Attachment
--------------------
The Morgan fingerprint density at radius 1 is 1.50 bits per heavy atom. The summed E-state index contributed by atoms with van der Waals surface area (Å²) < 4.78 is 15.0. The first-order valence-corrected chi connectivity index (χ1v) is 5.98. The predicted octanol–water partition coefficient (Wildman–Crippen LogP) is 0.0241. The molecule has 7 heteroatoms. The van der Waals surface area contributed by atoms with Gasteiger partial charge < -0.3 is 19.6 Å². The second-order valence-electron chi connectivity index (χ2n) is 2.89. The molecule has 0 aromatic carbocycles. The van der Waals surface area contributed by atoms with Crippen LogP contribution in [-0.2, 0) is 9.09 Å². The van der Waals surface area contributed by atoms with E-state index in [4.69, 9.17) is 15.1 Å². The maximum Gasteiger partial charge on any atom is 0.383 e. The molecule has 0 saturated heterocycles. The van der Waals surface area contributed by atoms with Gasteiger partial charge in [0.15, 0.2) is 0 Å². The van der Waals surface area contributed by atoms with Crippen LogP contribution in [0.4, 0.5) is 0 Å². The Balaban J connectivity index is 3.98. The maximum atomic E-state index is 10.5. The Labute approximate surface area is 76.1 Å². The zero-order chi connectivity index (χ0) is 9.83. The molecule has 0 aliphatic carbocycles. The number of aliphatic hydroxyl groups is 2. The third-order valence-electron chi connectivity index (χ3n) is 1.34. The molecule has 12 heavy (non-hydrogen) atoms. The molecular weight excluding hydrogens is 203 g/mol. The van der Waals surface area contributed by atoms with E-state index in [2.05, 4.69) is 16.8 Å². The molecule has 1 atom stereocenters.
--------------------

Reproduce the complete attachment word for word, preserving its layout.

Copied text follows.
The Morgan fingerprint density at radius 1 is 1.50 bits per heavy atom. The summed E-state index contributed by atoms with van der Waals surface area (Å²) < 4.78 is 15.0. The first-order valence-corrected chi connectivity index (χ1v) is 5.98. The predicted octanol–water partition coefficient (Wildman–Crippen LogP) is 0.0241. The molecule has 7 heteroatoms. The van der Waals surface area contributed by atoms with Gasteiger partial charge < -0.3 is 19.6 Å². The second-order valence-electron chi connectivity index (χ2n) is 2.89. The molecule has 0 aromatic carbocycles. The van der Waals surface area contributed by atoms with Crippen LogP contribution in [-0.2, 0) is 9.09 Å². The van der Waals surface area contributed by atoms with E-state index in [4.69, 9.17) is 15.1 Å². The maximum Gasteiger partial charge on any atom is 0.383 e. The molecule has 0 saturated heterocycles. The van der Waals surface area contributed by atoms with Gasteiger partial charge in [0.15, 0.2) is 0 Å². The van der Waals surface area contributed by atoms with Crippen LogP contribution in [0.4, 0.5) is 0 Å². The Balaban J connectivity index is 3.98. The maximum atomic E-state index is 10.5. The Labute approximate surface area is 76.1 Å². The zero-order chi connectivity index (χ0) is 9.83. The molecule has 0 aliphatic carbocycles. The number of aliphatic hydroxyl groups is 2. The third-order valence-electron chi connectivity index (χ3n) is 1.34. The molecule has 12 heavy (non-hydrogen) atoms. The molecular weight excluding hydrogens is 203 g/mol. The van der Waals surface area contributed by atoms with E-state index in [2.05, 4.69) is 16.8 Å². The molecule has 1 atom stereocenters.